In 1899, Eduard Feuz Sr. and Christian Haesler came to Canada from Switzerland to serve as mountain guides. In 1911, the CPR built homes in Golden for their sons, Edward Feuz Jr. and Christian Haesler Jr., and their fellow guides, naming it the ‘Swiss Village’, or ‘Edelweiss.’
 
Mountaineering activity in the region attracted international visitors, including Alpine Club of Canada members, who based their mountain explorations from Golden.  The Swiss Village still exists today and is situated 1.5 kilometres west of Golden.
                                                                                                                       
Kicking Horse's Origins
In 1858, the Imperial Government sent John Palliser out to find a feasible route from the Prairies through the mountains so it could extend the railway. Geologist, Sir James Hector, was among those on the expedition team. Sir James ended up stumbling upon the Kicking Horse Pass and was camped out at the Great Divide.  He suffered a vicious kick from his horse which broke three of his ribs and knocked him out. In fact, he was unconscious for so long, his three Native guides were convinced he was dead and decided to bury him. As they were carrying Sir James's lifeless body to a grave some distance away, he suddenly came to. When he was well enough to move around, he explored the valley and eventually discovered the pass that became the route through the mountains. The pass and the river were dubbed "Kicking Horse" in his honour.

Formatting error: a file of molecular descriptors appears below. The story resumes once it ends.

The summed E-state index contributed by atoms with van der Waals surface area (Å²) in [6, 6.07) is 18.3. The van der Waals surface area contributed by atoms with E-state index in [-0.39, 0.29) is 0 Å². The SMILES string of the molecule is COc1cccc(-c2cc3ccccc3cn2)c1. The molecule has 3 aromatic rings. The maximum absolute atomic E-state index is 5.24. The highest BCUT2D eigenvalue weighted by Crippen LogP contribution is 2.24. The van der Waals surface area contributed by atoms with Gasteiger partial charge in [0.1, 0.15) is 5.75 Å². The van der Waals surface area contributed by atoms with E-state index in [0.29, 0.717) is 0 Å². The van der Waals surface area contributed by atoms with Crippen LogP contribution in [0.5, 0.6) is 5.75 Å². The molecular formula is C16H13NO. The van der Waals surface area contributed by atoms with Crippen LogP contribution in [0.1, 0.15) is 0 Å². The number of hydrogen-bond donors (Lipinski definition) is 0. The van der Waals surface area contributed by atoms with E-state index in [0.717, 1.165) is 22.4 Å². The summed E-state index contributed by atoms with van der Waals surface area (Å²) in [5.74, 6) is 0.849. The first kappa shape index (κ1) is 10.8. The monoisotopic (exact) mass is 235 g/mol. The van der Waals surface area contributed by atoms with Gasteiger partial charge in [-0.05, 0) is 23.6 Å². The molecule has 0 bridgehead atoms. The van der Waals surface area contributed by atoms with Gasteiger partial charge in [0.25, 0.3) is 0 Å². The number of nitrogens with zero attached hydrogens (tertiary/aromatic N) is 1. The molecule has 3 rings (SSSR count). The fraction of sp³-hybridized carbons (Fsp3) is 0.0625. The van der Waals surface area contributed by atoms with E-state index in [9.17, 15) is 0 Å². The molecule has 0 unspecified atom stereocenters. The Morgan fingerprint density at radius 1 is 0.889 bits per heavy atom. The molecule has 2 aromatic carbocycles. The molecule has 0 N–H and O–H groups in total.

For videos highlighting Golden’s year-round adventures, click -here-
To access Tourism Golden’s media kit, click –here-
 
Tourism Golden Media Contact:
Andy Brown, Communications and Social Media Coordinator
250 439-1111
media@tourismgolden.com 
 
About Golden, B.C.
Located in the heart of six of the most stunning national parks (Yoho, Glacier, Banff, Jasper, Kootenay, and Mount Revelstoke) Canada has to offer, Golden, B.C., offers endless opportunities for outdoor adventurers to enjoy an extended visit to this natural wonderland.  Activities include “Walk with the Wolves”, whitewater rafting, hiking, wetlands tours, horseback riding, paragliding, sky-diving, mountain biking, mountain climbing and more in the summer, and skiing, snowmobiling, dog sledding, snowshoeing, fat biking and more in the winter. 
 
Golden offers a wide range of accommodations, ranging from cozy, rustic cottages to large, luxurious lodges, and everything in-between.  Golden’s great selection of cafes, bistros, restaurants, diners, pubs and bars offer a wide range of culinary delights to suit all tastes and budgets.  Rustic fine dining experiences include Whitetooth Mountain Bistro, ELEVEN22, the Island Restaurant, Eagle Eye - Canada’s most elevated dining experience at 7,700 feet above sea level, and others.
                                             
About Tourism Golden: http://www.tourismgolden.com
Tourism Golden is a non-profit, tourism industry-led Destination Marketing Organization (DMO) representing the Town of Golden and surrounding area known as Kicking Horse Country in British Columbia, Canada. Tourism Golden is governed by a volunteer Board of Directors representing accommodations, tourism operators, attractions and local businesses.